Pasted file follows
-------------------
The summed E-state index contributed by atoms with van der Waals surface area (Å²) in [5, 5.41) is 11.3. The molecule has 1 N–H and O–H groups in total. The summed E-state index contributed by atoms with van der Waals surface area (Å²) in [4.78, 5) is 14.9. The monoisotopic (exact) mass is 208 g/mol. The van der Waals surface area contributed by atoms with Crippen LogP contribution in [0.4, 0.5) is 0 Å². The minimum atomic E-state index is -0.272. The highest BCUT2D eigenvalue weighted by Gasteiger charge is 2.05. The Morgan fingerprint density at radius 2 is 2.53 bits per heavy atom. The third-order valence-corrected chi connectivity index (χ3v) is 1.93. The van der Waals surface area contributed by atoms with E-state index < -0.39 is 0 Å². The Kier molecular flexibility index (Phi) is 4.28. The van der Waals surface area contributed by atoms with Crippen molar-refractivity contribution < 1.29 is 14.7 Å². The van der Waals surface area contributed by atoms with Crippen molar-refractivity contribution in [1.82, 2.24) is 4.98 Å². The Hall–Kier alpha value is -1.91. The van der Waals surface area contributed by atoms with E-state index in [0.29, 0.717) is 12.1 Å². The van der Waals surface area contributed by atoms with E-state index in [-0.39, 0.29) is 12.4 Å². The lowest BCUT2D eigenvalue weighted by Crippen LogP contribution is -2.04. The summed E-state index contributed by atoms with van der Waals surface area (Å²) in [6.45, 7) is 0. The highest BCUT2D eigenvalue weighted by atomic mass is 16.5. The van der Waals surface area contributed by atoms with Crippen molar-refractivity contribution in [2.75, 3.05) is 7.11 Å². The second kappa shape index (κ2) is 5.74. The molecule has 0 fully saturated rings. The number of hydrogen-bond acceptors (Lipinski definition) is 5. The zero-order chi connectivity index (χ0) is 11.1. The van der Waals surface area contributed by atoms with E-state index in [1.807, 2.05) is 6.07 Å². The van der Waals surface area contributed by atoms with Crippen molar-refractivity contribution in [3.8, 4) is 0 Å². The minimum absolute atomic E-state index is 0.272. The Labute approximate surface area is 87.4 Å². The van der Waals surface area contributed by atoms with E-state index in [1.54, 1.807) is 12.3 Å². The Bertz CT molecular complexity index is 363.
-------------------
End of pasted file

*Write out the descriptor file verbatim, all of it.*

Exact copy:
The summed E-state index contributed by atoms with van der Waals surface area (Å²) in [5, 5.41) is 11.3. The molecule has 1 N–H and O–H groups in total. The summed E-state index contributed by atoms with van der Waals surface area (Å²) in [4.78, 5) is 14.9. The monoisotopic (exact) mass is 208 g/mol. The van der Waals surface area contributed by atoms with Crippen LogP contribution in [0.4, 0.5) is 0 Å². The minimum atomic E-state index is -0.272. The highest BCUT2D eigenvalue weighted by Gasteiger charge is 2.05. The Morgan fingerprint density at radius 2 is 2.53 bits per heavy atom. The third-order valence-corrected chi connectivity index (χ3v) is 1.93. The van der Waals surface area contributed by atoms with E-state index < -0.39 is 0 Å². The Kier molecular flexibility index (Phi) is 4.28. The van der Waals surface area contributed by atoms with Crippen molar-refractivity contribution < 1.29 is 14.7 Å². The van der Waals surface area contributed by atoms with Crippen molar-refractivity contribution in [1.82, 2.24) is 4.98 Å². The Hall–Kier alpha value is -1.91. The van der Waals surface area contributed by atoms with E-state index in [0.29, 0.717) is 12.1 Å². The van der Waals surface area contributed by atoms with E-state index in [-0.39, 0.29) is 12.4 Å². The lowest BCUT2D eigenvalue weighted by Crippen LogP contribution is -2.04. The summed E-state index contributed by atoms with van der Waals surface area (Å²) in [6.45, 7) is 0. The highest BCUT2D eigenvalue weighted by atomic mass is 16.5. The van der Waals surface area contributed by atoms with Crippen molar-refractivity contribution in [2.75, 3.05) is 7.11 Å². The second kappa shape index (κ2) is 5.74. The molecule has 0 fully saturated rings. The number of hydrogen-bond acceptors (Lipinski definition) is 5. The zero-order chi connectivity index (χ0) is 11.1. The van der Waals surface area contributed by atoms with E-state index in [1.807, 2.05) is 6.07 Å². The van der Waals surface area contributed by atoms with Crippen molar-refractivity contribution in [3.8, 4) is 0 Å². The minimum absolute atomic E-state index is 0.272. The Labute approximate surface area is 87.4 Å². The van der Waals surface area contributed by atoms with E-state index in [1.54, 1.807) is 12.3 Å². The Bertz CT molecular complexity index is 363.